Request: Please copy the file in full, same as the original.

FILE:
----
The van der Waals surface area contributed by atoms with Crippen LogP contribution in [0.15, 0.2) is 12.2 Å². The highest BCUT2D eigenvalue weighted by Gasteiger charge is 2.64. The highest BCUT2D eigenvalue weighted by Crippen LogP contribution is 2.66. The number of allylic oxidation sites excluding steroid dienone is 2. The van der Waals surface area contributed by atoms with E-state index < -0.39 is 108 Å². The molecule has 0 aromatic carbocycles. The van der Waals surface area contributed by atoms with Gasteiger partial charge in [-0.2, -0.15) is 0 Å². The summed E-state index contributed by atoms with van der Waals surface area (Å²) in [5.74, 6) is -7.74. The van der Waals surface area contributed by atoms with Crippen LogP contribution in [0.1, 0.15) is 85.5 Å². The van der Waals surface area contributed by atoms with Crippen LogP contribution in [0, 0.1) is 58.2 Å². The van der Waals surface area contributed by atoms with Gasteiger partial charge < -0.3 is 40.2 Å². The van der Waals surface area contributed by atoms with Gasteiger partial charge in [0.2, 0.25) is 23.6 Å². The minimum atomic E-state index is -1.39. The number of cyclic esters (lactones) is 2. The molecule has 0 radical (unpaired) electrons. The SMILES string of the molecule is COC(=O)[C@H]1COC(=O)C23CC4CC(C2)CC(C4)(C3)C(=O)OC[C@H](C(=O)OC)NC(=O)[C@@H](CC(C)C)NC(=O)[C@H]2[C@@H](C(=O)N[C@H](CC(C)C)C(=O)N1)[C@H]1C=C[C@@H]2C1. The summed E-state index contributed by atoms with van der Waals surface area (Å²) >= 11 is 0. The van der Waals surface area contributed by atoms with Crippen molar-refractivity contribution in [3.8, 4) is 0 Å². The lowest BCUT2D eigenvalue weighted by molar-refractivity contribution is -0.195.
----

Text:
The van der Waals surface area contributed by atoms with Crippen LogP contribution in [0.15, 0.2) is 12.2 Å². The highest BCUT2D eigenvalue weighted by Gasteiger charge is 2.64. The highest BCUT2D eigenvalue weighted by Crippen LogP contribution is 2.66. The number of allylic oxidation sites excluding steroid dienone is 2. The van der Waals surface area contributed by atoms with E-state index < -0.39 is 108 Å². The molecule has 0 aromatic carbocycles. The van der Waals surface area contributed by atoms with Gasteiger partial charge in [-0.2, -0.15) is 0 Å². The summed E-state index contributed by atoms with van der Waals surface area (Å²) in [5.74, 6) is -7.74. The van der Waals surface area contributed by atoms with Crippen LogP contribution in [0.1, 0.15) is 85.5 Å². The van der Waals surface area contributed by atoms with Crippen LogP contribution in [0, 0.1) is 58.2 Å². The van der Waals surface area contributed by atoms with Gasteiger partial charge < -0.3 is 40.2 Å². The van der Waals surface area contributed by atoms with Gasteiger partial charge in [0.2, 0.25) is 23.6 Å². The minimum atomic E-state index is -1.39. The number of cyclic esters (lactones) is 2. The molecule has 0 radical (unpaired) electrons. The SMILES string of the molecule is COC(=O)[C@H]1COC(=O)C23CC4CC(C2)CC(C4)(C3)C(=O)OC[C@H](C(=O)OC)NC(=O)[C@@H](CC(C)C)NC(=O)[C@H]2[C@@H](C(=O)N[C@H](CC(C)C)C(=O)N1)[C@H]1C=C[C@@H]2C1. The summed E-state index contributed by atoms with van der Waals surface area (Å²) >= 11 is 0. The van der Waals surface area contributed by atoms with Crippen molar-refractivity contribution in [3.8, 4) is 0 Å². The lowest BCUT2D eigenvalue weighted by molar-refractivity contribution is -0.195.